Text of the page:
Colòmbia flag Colòmbia: title_atlas__2-gerer-affaire.html

title_atlas__doing-business__2-entreprise_travail.html

The Active Population in Figures

201820192020
Labour Force 26,235,98626,413,53224,802,460

Source: International Labour Organization, ILOSTAT database

 
201720182019
Total activity rate 73.91%73.60%72.86%
Men activity rate 85.21%85.12%84.58%
Women activity rate 63.09%62.55%61.58%

Source: International Labour Organization, ILOSTAT database

 
For Further Statistics
Colombian Statistics Department
Colombian Ministry of Labour
For Further Information About the Labour Market
ILO information on the Andean countries

Return to top

Working Conditions

Legal Weekly Duration
Working hours are limited to 48 hours per week spread over a maximum period of six days a week. With authorisation granted by the Ministry of Social Welfare, an employee can work up to 12 hours of overtime per week. Employees in managerial positions are not subject to such restrictions.
Retirement Age
The retirement age is 62 for men and 57 for women, or after a minimum of 1,300 weeks of work.
Working Contracts
Contracts can be oral or written, fixed term or permanent, full time or part-time, project specific or seasonal, etc. For more information consult the Ministry of Labour.
Labour Laws
Consult the Doing Business Website, to obtain a summary of the labour regulations that apply to local entreprises.

Return to top

Cost of Labour

Minimum Wage
In 2021, the government set the minimum wage at COP 908,526 per month (228,14 USD equivalent) + COP 106,454 (26,74 USD equivalent) of transportation subsidy.
Average Wage
Average gross monthly salary was COP 1,448,509 per month (363,24 USD equivalent) in 2019 according to the ILO (latest available data).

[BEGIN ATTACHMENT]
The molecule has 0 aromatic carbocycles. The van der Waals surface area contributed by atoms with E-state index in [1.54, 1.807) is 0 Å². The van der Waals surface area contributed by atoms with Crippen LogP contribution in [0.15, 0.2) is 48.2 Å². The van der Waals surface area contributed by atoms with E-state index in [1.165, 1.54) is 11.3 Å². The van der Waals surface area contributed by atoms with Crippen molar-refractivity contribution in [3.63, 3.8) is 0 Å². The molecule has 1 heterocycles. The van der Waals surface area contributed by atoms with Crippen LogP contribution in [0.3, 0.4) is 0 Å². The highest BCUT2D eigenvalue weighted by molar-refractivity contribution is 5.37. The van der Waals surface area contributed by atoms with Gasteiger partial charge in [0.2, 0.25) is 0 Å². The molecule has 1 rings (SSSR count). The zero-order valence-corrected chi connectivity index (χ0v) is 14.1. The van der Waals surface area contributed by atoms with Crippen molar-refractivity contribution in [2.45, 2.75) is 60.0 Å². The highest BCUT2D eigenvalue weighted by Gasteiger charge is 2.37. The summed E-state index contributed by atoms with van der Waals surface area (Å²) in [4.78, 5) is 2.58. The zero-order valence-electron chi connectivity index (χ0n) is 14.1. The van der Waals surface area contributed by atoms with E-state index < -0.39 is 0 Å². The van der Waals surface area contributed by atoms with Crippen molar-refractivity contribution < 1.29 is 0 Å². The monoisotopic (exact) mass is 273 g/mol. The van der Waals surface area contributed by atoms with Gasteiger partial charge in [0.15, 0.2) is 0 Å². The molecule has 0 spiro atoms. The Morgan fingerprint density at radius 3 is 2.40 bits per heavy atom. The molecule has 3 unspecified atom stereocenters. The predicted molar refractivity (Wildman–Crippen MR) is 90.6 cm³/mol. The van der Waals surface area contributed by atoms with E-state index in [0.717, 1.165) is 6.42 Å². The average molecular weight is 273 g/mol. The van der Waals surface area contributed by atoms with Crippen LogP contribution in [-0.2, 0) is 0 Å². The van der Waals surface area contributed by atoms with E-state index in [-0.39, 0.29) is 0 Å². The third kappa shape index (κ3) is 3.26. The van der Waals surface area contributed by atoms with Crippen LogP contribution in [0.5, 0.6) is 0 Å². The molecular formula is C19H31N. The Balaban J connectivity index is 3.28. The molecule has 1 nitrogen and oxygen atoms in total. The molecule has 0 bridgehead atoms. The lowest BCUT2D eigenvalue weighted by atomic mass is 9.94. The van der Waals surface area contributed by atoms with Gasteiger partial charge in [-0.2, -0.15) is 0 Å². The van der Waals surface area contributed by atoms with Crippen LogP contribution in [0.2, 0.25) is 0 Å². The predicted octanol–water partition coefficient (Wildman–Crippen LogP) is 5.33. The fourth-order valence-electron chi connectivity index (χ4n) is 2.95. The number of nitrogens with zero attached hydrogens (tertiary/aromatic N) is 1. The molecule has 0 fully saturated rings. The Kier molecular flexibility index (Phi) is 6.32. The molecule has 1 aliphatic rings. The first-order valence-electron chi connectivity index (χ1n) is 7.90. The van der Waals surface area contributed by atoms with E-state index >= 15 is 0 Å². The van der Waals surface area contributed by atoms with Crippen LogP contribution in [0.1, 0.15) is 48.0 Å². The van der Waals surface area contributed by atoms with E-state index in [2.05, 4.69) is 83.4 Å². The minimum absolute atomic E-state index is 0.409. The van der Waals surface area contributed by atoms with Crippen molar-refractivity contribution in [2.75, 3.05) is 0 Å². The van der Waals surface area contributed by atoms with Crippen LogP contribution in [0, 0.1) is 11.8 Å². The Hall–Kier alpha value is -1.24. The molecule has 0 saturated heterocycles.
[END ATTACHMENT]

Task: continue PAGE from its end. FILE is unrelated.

Social Contributions
Social Security Contributions Paid By Employers: 21% of covered earnings (maximum applicable rate)
Social Security Contributions Paid By Employees: 10% of covered earnings (maximum applicable rate)

Return to top

Social Partners

Social Dialogue and Involvement of Social Partners
In accordance with Colombian labour legislation, any group of 25 workers or more, regardless of whether they are employed by the same company or not, can form a union. Employees of companies with fewer than 25 employees can join other unions. The Constitution protects the right to form unions, and unionised workers have specific legal protection that prevent them from being fired because of their union activity. However, violence, threats, harassment and other practices against trade unionists affect the exercise of the right to freedom of association and collective bargaining. Strikes in the essential public service sectors, such as the central bank and activities related to the public health system, are illegal. There is not a strong culture of unionisation in Colombia.
The main unions are the CUT (Unified Congress of Workers), the CTC (Congress of Workers of Colombia) and the CGT (General Congress of Workers). They are mostly comprised of public employees, especially from the country's petroleum industry and the education sector.
Unions
Unified Congress of Workers of Colombia (CUT)
Congress of Workers of Colombia (CTC)
General Congress of Workers (CGT)
Unionisation Rate
4% (of the formal sector)
Labour Regulation Bodies
Ministry of Health and Social Protection
Ministry of Labour

Find out more about Operating a Business in Colombia on GlobalTrade.net, the Directory for International Trade Service Providers.

Return to top

Vols fer algun comentari sobre aquest contingut? Escriu-nos.

 

© Export Entreprises SA, Tots els drets reservats.
Actualitzacions: April 2022

Return to top